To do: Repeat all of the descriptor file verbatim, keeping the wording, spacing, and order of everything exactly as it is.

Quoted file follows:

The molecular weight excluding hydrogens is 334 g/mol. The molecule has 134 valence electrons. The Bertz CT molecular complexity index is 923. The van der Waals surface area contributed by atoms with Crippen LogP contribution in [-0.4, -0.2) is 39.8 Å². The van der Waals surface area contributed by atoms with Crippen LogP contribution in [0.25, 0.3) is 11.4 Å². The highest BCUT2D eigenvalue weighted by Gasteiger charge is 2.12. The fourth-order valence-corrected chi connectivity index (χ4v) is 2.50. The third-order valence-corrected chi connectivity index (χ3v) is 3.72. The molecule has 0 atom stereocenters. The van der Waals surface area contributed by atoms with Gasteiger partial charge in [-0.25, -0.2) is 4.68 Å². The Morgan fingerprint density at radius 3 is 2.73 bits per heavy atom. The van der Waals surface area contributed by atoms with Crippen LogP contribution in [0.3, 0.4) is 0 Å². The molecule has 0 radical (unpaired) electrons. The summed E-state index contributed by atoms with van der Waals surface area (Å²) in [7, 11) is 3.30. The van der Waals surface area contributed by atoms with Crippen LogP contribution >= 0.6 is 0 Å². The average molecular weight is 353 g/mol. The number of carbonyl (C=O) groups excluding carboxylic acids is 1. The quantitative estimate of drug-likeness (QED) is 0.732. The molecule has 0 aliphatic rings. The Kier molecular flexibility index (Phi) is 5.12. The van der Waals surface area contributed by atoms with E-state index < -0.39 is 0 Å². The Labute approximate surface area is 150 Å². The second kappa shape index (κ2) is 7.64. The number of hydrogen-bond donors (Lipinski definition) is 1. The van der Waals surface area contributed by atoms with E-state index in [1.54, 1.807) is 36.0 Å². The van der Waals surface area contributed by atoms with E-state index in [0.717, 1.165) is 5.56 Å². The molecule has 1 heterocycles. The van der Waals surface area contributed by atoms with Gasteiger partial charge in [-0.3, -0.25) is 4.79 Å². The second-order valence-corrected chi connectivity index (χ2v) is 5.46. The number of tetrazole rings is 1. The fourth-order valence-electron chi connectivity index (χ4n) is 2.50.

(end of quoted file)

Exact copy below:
The molecular weight excluding hydrogens is 334 g/mol. The molecule has 134 valence electrons. The Bertz CT molecular complexity index is 923. The van der Waals surface area contributed by atoms with Crippen LogP contribution in [-0.4, -0.2) is 39.8 Å². The van der Waals surface area contributed by atoms with Crippen LogP contribution in [0.25, 0.3) is 11.4 Å². The highest BCUT2D eigenvalue weighted by Gasteiger charge is 2.12. The fourth-order valence-corrected chi connectivity index (χ4v) is 2.50. The third-order valence-corrected chi connectivity index (χ3v) is 3.72. The molecule has 0 atom stereocenters. The van der Waals surface area contributed by atoms with Gasteiger partial charge in [-0.25, -0.2) is 4.68 Å². The Morgan fingerprint density at radius 3 is 2.73 bits per heavy atom. The van der Waals surface area contributed by atoms with Crippen LogP contribution in [0.3, 0.4) is 0 Å². The molecule has 0 radical (unpaired) electrons. The summed E-state index contributed by atoms with van der Waals surface area (Å²) in [7, 11) is 3.30. The van der Waals surface area contributed by atoms with Crippen LogP contribution >= 0.6 is 0 Å². The average molecular weight is 353 g/mol. The number of carbonyl (C=O) groups excluding carboxylic acids is 1. The quantitative estimate of drug-likeness (QED) is 0.732. The molecule has 0 aliphatic rings. The Kier molecular flexibility index (Phi) is 5.12. The van der Waals surface area contributed by atoms with E-state index < -0.39 is 0 Å². The Labute approximate surface area is 150 Å². The second kappa shape index (κ2) is 7.64. The number of hydrogen-bond donors (Lipinski definition) is 1. The van der Waals surface area contributed by atoms with E-state index in [1.54, 1.807) is 36.0 Å². The van der Waals surface area contributed by atoms with E-state index in [0.717, 1.165) is 5.56 Å². The molecule has 1 heterocycles. The van der Waals surface area contributed by atoms with Gasteiger partial charge in [-0.3, -0.25) is 4.79 Å². The second-order valence-corrected chi connectivity index (χ2v) is 5.46. The number of tetrazole rings is 1. The fourth-order valence-electron chi connectivity index (χ4n) is 2.50.